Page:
As at countless events on sub-Saharan Africa’s economy over the past two weeks, discussions at Harvard University’s March 23-24 9th annual “Africa Development Conference”—where I delivered a keynote address—were animated by the signing of the Continental Free Trade Area (CFTA) agreement by 44 sub-Saharan African countries two days before. The theme at this year’s annual conference (organized by African students attending five Harvard graduate schools) was entitled “Our Time, Our Vision: Wielding Africa’s Potential for Sustainable Growth.” The vision came from the ambitious African Union “Agenda 2063,” the long-term regional development strategy adopted in early 2014.
Once again I was thrilled to be surrounded by hundreds of young, bright, optimistic African students—from Harvard and other New England universities—undoubtedly on their way to becoming the continent’s next generation of leaders. My first exposure to the group and the keynote address I made at their 2013 event left enough of an impression to make me pounce on their second invitation: I knew it would be an excellent opportunity to gauge the pulse of young Africans’ thinking on economic issues while sharing my (older more sobering) perspective. And indeed, coming as they did after loftier “we can do” presentations by other panelists, the messages I conveyed focused on four immediate challenges for the region while stressing the need to address debt vulnerabilities, increase domestic revenues, and foster diversification.
My first message concerned the foremost challenge of returning the region to a path of durable growth following the decline in per capita incomes in 2016 and the tepid 2017 upturn. The need for continued adjustment and reform was most urgent in oil exporters. But to safeguard debt sustainability, fiscal consolidation should be initiated in robustly growing countries as well.
I then moved to the challenge emanating from the region’s increased interconnectedness in recent years, a welcome development that the CFTA seeks to take further. I stressed the need for the three largest economies—Nigeria, South Africa, and Angola—to pursue more growth-friendly policies with the view to releasing positive rather than negative spillovers from greater interconnectedness and expanded trade.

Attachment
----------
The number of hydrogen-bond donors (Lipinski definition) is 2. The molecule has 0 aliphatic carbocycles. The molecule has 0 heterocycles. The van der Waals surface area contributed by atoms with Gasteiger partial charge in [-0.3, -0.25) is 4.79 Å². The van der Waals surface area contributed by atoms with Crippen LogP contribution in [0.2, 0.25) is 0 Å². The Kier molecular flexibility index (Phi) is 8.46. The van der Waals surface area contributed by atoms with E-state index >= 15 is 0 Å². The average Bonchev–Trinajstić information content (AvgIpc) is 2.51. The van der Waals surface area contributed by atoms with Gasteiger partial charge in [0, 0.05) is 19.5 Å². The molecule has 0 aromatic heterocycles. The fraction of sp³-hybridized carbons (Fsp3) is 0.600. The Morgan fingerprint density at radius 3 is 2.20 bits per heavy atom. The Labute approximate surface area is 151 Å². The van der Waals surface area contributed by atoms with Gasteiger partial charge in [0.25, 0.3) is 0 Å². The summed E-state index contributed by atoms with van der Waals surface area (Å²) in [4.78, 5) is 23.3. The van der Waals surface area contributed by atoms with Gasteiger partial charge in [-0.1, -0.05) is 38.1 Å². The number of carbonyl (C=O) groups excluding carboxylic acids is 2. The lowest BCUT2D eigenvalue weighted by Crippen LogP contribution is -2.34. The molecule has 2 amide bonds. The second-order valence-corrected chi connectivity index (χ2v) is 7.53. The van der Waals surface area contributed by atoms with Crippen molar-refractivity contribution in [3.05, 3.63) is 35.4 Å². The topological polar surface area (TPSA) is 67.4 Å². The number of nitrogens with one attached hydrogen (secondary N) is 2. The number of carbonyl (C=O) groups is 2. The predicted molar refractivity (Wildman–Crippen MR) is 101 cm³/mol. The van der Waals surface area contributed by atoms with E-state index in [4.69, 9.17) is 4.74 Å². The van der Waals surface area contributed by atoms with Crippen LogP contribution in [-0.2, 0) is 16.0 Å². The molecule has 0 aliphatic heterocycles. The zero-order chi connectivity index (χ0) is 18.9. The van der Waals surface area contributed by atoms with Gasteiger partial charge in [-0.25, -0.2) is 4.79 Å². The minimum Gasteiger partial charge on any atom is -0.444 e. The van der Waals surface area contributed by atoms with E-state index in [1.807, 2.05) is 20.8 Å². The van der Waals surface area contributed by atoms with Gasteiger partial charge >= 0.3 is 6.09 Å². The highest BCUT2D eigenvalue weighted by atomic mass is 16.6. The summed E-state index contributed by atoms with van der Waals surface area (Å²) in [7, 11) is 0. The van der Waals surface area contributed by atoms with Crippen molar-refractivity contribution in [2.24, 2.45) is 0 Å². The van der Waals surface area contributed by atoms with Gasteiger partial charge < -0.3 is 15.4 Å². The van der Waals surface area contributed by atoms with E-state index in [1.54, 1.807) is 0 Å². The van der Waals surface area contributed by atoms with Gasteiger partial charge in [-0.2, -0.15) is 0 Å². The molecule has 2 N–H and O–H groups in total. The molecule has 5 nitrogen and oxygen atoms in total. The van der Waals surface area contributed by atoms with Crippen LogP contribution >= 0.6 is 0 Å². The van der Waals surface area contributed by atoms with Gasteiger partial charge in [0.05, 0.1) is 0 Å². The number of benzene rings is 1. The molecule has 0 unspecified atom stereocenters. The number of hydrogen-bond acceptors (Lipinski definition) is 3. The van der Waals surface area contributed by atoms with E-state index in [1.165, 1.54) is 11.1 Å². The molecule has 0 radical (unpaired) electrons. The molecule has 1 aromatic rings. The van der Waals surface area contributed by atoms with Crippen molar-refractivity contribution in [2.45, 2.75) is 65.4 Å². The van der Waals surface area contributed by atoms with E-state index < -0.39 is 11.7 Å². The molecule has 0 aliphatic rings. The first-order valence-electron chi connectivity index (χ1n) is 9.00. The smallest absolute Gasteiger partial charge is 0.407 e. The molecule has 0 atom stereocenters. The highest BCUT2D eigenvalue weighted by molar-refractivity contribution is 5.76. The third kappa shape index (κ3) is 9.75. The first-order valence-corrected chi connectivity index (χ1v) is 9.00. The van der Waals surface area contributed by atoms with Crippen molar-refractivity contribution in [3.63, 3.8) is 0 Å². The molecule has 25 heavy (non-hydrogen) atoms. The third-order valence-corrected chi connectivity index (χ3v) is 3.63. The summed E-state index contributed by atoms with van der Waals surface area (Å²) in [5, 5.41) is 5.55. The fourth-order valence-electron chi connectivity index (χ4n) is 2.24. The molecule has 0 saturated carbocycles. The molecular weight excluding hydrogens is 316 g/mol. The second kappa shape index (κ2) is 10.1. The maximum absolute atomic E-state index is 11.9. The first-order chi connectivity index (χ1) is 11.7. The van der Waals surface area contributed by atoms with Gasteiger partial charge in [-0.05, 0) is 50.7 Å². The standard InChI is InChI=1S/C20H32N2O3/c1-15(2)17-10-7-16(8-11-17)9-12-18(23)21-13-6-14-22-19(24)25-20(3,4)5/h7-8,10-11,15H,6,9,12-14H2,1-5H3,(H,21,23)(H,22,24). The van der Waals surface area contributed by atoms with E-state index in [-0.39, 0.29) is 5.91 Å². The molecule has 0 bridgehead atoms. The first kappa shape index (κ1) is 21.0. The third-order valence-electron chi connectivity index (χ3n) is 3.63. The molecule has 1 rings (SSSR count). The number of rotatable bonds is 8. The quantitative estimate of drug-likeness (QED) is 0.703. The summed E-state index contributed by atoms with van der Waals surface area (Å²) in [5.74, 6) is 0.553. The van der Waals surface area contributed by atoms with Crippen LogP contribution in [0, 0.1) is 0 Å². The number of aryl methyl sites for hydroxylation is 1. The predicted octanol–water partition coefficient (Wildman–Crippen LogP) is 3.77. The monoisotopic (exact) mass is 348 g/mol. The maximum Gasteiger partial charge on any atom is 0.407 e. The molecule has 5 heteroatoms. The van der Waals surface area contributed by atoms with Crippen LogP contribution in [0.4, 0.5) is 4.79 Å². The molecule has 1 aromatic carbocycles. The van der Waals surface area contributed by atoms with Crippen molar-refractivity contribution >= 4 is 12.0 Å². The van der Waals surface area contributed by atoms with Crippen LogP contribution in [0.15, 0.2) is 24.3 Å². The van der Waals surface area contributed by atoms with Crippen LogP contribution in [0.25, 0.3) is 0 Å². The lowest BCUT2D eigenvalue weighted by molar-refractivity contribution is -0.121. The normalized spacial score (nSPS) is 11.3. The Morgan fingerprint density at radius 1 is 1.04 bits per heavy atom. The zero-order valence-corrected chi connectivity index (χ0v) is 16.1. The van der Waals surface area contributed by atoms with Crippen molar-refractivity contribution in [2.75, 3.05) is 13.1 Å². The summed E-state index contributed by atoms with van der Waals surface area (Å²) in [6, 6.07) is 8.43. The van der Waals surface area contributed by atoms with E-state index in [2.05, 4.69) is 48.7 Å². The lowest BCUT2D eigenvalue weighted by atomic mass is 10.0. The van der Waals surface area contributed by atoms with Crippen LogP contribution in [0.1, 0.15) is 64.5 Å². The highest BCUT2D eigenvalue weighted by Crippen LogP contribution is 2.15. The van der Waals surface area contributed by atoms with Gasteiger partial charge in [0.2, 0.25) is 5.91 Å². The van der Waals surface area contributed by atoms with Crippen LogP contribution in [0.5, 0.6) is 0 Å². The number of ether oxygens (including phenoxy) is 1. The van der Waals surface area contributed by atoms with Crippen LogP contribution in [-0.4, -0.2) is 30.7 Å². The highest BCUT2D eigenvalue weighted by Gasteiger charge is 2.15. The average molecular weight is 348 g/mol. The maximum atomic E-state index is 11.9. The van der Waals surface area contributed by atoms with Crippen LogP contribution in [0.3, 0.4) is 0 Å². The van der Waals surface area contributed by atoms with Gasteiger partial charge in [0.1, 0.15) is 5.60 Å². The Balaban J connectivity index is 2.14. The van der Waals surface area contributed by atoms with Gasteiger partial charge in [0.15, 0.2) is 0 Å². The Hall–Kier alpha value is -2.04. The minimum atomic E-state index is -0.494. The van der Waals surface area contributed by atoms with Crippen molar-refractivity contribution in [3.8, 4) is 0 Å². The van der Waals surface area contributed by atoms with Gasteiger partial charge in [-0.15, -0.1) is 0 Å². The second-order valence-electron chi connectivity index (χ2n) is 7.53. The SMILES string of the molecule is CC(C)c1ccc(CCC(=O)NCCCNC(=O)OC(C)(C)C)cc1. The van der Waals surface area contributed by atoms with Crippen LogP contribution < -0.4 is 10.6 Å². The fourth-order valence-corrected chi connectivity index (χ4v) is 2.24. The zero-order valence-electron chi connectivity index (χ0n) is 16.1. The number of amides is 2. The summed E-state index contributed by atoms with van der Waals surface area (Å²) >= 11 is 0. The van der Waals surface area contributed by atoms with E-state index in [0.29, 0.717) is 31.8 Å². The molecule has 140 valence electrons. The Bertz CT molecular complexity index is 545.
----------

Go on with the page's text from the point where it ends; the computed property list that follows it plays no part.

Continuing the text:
The region’s high level of income and gender inequality was the third immediate challenge requiring action on several fronts but made difficult by politics and vested interests. Ownership at the highest political level was therefore essential to reduce such inequality and unleash the boost this could give to growth.
I then pointed to “bitter politics” and their adverse impact on economic policy leadership as the fourth challenge. Institution building was required to counter them but—as populist pressures in the United States and other advanced countries have shown—even strong institutions could find themselves on shaky ground. Safeguarding them required enduring and broad-based political engagement.
Recalling some of the underpinnings of the “Africa Rising” narrative, I qualified these messages with the observation that they did not necessarily imply doom and gloom. But the region had to better prepare itself to seize potential new opportunities in the global economy and successfully reap the “demographic dividend.”
In addition to policymakers’ responsibilities in moving this agenda forward I commented on the need for agility on the part of the region’s partners in responding to its evolving needs. I also stressed the need for China’s voice to be more strongly heard on the issue of continued policy adjustment in sub-Saharan African oil exporters—given its role as the largest creditor in several countries where debt is now unsustainable. And, not surprisingly, my final message concerning the region’s partners was the importance of advocating against growing protectionist and inward-looking policies in advanced countries.
Rather than the dart-throwing questions I had anticipated, these messages were well-received by a number of insightful comments and questions. Following my speech, the high energy level and “can do” perspective prevailed despite some soul-searching about why many sub-Saharan African politicians and policymakers continued blaming external factors but seldom their own timidity in tackling the many obstacles head-on. It all underscored the great value-added derived from listening to younger Africans on the road to Agenda 2063 and the CFTA that they will inhabit.
CGD blog posts reflect the views of the authors, drawing on prior research and experience in their areas of expertise. CGD is a nonpartisan, independent organization and does not take institutional positions.
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